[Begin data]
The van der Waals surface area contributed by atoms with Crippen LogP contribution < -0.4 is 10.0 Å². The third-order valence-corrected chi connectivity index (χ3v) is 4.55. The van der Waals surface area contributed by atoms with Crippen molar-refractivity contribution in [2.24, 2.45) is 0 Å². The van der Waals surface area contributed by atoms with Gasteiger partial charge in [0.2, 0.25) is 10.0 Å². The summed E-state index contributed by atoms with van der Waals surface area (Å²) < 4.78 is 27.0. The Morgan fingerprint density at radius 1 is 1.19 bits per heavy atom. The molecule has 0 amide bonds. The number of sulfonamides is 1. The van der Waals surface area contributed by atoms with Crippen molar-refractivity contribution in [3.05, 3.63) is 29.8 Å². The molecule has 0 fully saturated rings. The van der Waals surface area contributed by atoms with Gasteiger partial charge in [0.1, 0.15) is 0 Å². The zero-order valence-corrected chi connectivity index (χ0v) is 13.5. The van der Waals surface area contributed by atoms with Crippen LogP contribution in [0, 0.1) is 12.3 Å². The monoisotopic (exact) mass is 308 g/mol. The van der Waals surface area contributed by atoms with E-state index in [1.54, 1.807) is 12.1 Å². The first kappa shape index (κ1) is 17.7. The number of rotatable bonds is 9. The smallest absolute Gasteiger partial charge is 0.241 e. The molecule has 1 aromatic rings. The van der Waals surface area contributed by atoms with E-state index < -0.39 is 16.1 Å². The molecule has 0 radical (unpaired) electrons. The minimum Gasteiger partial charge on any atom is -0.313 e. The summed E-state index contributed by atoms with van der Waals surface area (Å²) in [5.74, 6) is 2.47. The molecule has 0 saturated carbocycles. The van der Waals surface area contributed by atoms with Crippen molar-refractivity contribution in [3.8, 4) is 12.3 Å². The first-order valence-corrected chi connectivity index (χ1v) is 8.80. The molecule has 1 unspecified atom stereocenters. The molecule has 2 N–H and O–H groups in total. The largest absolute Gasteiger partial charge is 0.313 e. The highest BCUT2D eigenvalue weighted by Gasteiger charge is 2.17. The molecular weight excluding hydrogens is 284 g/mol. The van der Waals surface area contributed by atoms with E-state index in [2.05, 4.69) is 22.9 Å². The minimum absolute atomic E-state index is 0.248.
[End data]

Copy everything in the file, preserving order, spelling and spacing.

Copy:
The van der Waals surface area contributed by atoms with Crippen LogP contribution < -0.4 is 10.0 Å². The third-order valence-corrected chi connectivity index (χ3v) is 4.55. The van der Waals surface area contributed by atoms with Crippen molar-refractivity contribution in [2.24, 2.45) is 0 Å². The van der Waals surface area contributed by atoms with Gasteiger partial charge in [0.2, 0.25) is 10.0 Å². The summed E-state index contributed by atoms with van der Waals surface area (Å²) < 4.78 is 27.0. The Morgan fingerprint density at radius 1 is 1.19 bits per heavy atom. The molecule has 0 amide bonds. The number of sulfonamides is 1. The van der Waals surface area contributed by atoms with Crippen molar-refractivity contribution in [3.05, 3.63) is 29.8 Å². The molecule has 0 fully saturated rings. The van der Waals surface area contributed by atoms with Gasteiger partial charge in [0.1, 0.15) is 0 Å². The zero-order valence-corrected chi connectivity index (χ0v) is 13.5. The van der Waals surface area contributed by atoms with Crippen LogP contribution in [0, 0.1) is 12.3 Å². The monoisotopic (exact) mass is 308 g/mol. The van der Waals surface area contributed by atoms with E-state index in [1.54, 1.807) is 12.1 Å². The first kappa shape index (κ1) is 17.7. The number of rotatable bonds is 9. The smallest absolute Gasteiger partial charge is 0.241 e. The molecule has 1 aromatic rings. The van der Waals surface area contributed by atoms with E-state index < -0.39 is 16.1 Å². The molecule has 0 radical (unpaired) electrons. The minimum Gasteiger partial charge on any atom is -0.313 e. The summed E-state index contributed by atoms with van der Waals surface area (Å²) in [5.74, 6) is 2.47. The molecule has 0 saturated carbocycles. The van der Waals surface area contributed by atoms with Crippen molar-refractivity contribution in [3.8, 4) is 12.3 Å². The first-order valence-corrected chi connectivity index (χ1v) is 8.80. The molecule has 1 unspecified atom stereocenters. The molecule has 2 N–H and O–H groups in total. The largest absolute Gasteiger partial charge is 0.313 e. The highest BCUT2D eigenvalue weighted by Gasteiger charge is 2.17. The molecular weight excluding hydrogens is 284 g/mol. The van der Waals surface area contributed by atoms with E-state index in [2.05, 4.69) is 22.9 Å². The minimum absolute atomic E-state index is 0.248.